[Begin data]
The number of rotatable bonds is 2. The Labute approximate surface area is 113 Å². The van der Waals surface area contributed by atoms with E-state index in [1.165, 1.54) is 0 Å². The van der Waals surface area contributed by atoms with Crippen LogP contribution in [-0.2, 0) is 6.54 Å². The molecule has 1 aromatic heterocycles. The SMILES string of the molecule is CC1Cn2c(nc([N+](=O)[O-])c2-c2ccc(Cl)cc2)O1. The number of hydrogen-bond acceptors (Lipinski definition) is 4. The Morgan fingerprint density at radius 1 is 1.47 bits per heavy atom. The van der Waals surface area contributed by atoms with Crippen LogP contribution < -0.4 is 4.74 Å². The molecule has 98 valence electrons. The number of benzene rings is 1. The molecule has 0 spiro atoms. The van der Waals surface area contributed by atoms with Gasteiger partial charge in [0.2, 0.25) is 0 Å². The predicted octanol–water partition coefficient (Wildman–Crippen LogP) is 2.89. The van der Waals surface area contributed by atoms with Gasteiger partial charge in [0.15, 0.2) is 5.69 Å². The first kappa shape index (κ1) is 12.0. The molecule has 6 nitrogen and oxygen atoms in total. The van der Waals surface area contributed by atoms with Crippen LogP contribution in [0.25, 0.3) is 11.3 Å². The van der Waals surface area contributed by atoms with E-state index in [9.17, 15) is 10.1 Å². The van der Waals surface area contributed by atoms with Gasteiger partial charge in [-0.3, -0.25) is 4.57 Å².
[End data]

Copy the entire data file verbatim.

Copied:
The number of rotatable bonds is 2. The Labute approximate surface area is 113 Å². The van der Waals surface area contributed by atoms with E-state index in [1.165, 1.54) is 0 Å². The van der Waals surface area contributed by atoms with Crippen LogP contribution in [-0.2, 0) is 6.54 Å². The molecule has 1 aromatic heterocycles. The SMILES string of the molecule is CC1Cn2c(nc([N+](=O)[O-])c2-c2ccc(Cl)cc2)O1. The number of hydrogen-bond acceptors (Lipinski definition) is 4. The Morgan fingerprint density at radius 1 is 1.47 bits per heavy atom. The van der Waals surface area contributed by atoms with Crippen LogP contribution < -0.4 is 4.74 Å². The molecule has 98 valence electrons. The number of benzene rings is 1. The molecule has 0 spiro atoms. The van der Waals surface area contributed by atoms with Gasteiger partial charge in [0.2, 0.25) is 0 Å². The predicted octanol–water partition coefficient (Wildman–Crippen LogP) is 2.89. The van der Waals surface area contributed by atoms with Gasteiger partial charge in [0.15, 0.2) is 5.69 Å². The first kappa shape index (κ1) is 12.0. The molecule has 6 nitrogen and oxygen atoms in total. The van der Waals surface area contributed by atoms with Crippen LogP contribution in [0.25, 0.3) is 11.3 Å². The van der Waals surface area contributed by atoms with E-state index in [9.17, 15) is 10.1 Å². The van der Waals surface area contributed by atoms with Gasteiger partial charge in [-0.3, -0.25) is 4.57 Å².